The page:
- December 23, 1999 at 12:00 am #2190
Do African Americans believe, as their spokesperson Rev. Jesse Jackson represents, that the majority of problems facing African Americans today continue to be caused by the white man or do they believe they control the majority of their own destinies?
User Detail :Name : Bob23108, City : Pomona, State : CA Country : United States, December 27, 1999 at 12:00 am #15482
Fist of all, Black people have not appointed Jesse Jackson as the spokes person for Black america. In fact, most blacks, myself included, are terribly embarassed by Jackson, Sharpton, Farrakahn, etc… I and most Black americans I know feel that we control our own destiny. However, white americans create greater obstacles for us than we would otherwise have to endure.
User Detail :Name : Gary, Gender : M, Sexual Orientation : Straight, Race : Black/African American, Religion : Jewish, Age : 37, City : Los Angeles, State : CA Country : United States, Occupation : Professional, Education level : Over 4 Years of College, December 28, 1999 at 12:00 am #27941
Bob, First of all, Rev. Jackson is not ‘the’ spokesperson for the Afro-American race, he is one of many visible and vocal leaders/spokesperson of our day. So, you can include General Colin Powell, Cornell West, Kwiesi Mfume, Oprah Winfrey, Min. Louis Farakhan, as well as others in the ranks of those who embody the voices and thoughts of our race. Rev. Jackson’s contribution to our race, as well as our society as a whole can’t be overlooked or diminished in any way. Rev. Jackson is gifted in the area of mediation, and has a special knack for drawing the media’s attention to vital issue of the day, one of which happens to be racial inequalities. Now, to answer your question directly, I don’t think we as Afro-Americans blame the ‘White Man’ for our every woe. We blame the ‘System’ set in place by the majority (Whites), that does not allow for equal treatment for all races. We can not deny we live in a society that systematically discriminates in housing, education, media, products & services, and employment. There have been countless stories done on 20/20 , 60 Minutes, and other news programs, that document the disparate treatment toward people of color. It has been imbedded in the psyche of our nation, whether it be on a conscious or subconscious level. Inspite of popular opinion, we aren’t asking for hand-outs or a free ride, but all we seek is an equal opportunity to create better lives for ourselves in every facet of our society. If I don’t diligantly seek after those things, then I am to blame.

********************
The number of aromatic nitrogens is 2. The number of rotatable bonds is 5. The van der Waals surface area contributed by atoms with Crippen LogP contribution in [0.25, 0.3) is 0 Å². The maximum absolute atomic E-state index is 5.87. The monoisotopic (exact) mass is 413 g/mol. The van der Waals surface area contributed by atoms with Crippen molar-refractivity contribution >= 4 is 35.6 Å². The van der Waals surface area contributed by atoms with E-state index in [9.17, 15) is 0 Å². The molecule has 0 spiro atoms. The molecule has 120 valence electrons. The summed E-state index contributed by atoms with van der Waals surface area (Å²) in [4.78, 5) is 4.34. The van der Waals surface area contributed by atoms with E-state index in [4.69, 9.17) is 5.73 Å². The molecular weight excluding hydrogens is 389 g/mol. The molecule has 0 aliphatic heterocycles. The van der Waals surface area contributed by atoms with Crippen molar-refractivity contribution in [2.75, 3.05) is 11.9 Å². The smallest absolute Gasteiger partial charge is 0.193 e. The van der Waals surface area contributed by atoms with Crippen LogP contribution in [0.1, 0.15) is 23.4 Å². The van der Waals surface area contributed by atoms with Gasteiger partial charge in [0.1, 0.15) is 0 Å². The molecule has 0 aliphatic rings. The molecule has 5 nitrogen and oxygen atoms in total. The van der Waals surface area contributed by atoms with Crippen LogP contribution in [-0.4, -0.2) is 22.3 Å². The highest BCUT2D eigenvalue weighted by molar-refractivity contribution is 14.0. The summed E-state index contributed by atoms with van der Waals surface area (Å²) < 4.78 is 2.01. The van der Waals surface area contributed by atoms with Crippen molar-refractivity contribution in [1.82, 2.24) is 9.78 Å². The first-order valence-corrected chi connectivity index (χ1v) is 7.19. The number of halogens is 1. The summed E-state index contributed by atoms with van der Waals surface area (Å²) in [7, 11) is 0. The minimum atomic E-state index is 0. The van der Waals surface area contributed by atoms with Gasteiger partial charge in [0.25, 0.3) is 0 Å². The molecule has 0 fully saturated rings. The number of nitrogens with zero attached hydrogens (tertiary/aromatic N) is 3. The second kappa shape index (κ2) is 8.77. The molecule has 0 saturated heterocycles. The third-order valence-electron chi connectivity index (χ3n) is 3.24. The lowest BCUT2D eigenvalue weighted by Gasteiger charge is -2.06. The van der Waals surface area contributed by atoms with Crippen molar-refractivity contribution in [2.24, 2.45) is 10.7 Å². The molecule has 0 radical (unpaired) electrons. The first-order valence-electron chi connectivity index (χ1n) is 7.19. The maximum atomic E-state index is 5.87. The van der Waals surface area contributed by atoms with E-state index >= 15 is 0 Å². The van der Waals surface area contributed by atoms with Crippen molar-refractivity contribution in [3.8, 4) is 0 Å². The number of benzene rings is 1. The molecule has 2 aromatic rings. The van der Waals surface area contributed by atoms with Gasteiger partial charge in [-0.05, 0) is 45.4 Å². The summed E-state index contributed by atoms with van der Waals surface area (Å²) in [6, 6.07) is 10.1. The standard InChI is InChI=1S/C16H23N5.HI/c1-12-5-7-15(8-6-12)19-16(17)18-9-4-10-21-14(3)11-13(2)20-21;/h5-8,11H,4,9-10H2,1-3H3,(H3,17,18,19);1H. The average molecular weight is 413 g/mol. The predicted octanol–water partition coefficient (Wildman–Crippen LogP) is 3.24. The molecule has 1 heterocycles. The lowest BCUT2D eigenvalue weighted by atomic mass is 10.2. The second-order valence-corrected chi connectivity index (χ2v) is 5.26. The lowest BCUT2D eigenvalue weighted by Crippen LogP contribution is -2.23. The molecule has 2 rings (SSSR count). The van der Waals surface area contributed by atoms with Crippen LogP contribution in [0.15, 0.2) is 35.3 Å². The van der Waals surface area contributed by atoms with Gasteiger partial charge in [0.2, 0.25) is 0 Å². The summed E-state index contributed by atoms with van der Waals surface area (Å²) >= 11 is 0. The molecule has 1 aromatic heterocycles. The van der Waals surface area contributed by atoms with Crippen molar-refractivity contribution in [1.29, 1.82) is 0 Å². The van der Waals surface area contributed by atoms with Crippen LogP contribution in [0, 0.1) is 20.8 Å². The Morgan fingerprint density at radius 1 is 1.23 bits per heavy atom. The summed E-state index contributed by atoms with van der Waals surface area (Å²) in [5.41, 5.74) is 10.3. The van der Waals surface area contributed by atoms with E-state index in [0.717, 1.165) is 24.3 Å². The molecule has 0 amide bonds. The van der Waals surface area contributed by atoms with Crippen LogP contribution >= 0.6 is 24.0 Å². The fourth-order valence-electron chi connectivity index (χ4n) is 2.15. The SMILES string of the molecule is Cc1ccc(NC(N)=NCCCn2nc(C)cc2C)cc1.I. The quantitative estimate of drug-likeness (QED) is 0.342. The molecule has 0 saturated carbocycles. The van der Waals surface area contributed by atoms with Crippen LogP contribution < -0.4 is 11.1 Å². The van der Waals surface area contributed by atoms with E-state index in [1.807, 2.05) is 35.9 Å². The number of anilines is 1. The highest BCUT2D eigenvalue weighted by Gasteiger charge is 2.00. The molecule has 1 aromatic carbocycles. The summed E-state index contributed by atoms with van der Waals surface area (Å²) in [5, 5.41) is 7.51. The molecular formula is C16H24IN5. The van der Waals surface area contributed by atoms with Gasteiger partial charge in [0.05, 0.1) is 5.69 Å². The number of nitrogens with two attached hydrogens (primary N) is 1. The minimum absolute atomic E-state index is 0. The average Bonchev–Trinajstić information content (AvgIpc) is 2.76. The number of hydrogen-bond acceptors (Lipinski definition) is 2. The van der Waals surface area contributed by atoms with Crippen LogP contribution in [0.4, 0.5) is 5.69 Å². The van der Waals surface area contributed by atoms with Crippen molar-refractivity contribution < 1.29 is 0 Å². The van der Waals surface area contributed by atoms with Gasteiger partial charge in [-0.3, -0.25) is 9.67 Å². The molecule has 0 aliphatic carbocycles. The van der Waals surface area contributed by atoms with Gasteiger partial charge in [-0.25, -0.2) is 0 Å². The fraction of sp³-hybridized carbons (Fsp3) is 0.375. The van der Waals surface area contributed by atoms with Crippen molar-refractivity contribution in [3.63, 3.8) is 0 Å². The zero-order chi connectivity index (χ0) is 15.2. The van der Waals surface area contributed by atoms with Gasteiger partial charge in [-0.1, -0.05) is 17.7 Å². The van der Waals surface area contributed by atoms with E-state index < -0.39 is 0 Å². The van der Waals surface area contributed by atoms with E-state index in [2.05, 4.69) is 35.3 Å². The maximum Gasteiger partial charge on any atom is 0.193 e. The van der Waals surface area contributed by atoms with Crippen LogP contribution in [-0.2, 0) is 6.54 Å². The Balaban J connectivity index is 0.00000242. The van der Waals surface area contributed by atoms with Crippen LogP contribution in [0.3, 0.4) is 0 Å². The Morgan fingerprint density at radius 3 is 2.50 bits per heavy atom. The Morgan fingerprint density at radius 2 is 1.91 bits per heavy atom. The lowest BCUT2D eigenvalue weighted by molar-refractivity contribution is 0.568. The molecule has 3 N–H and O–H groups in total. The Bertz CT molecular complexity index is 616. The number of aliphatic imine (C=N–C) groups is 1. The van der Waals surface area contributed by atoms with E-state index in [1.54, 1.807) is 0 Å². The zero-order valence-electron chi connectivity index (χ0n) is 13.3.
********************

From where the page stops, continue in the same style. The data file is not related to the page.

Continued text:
User Detail :Name : Shawn, Gender : M, Sexual Orientation : Straight, Race : Black/African American, Religion : Baptist, Age : 31, City : Baltimore, State : MD Country : United States, Occupation : MIS Programmer/PC Specialist, Education level : Over 4 Years of College, Social class : Middle class, December 29, 1999 at 12:00 am #42226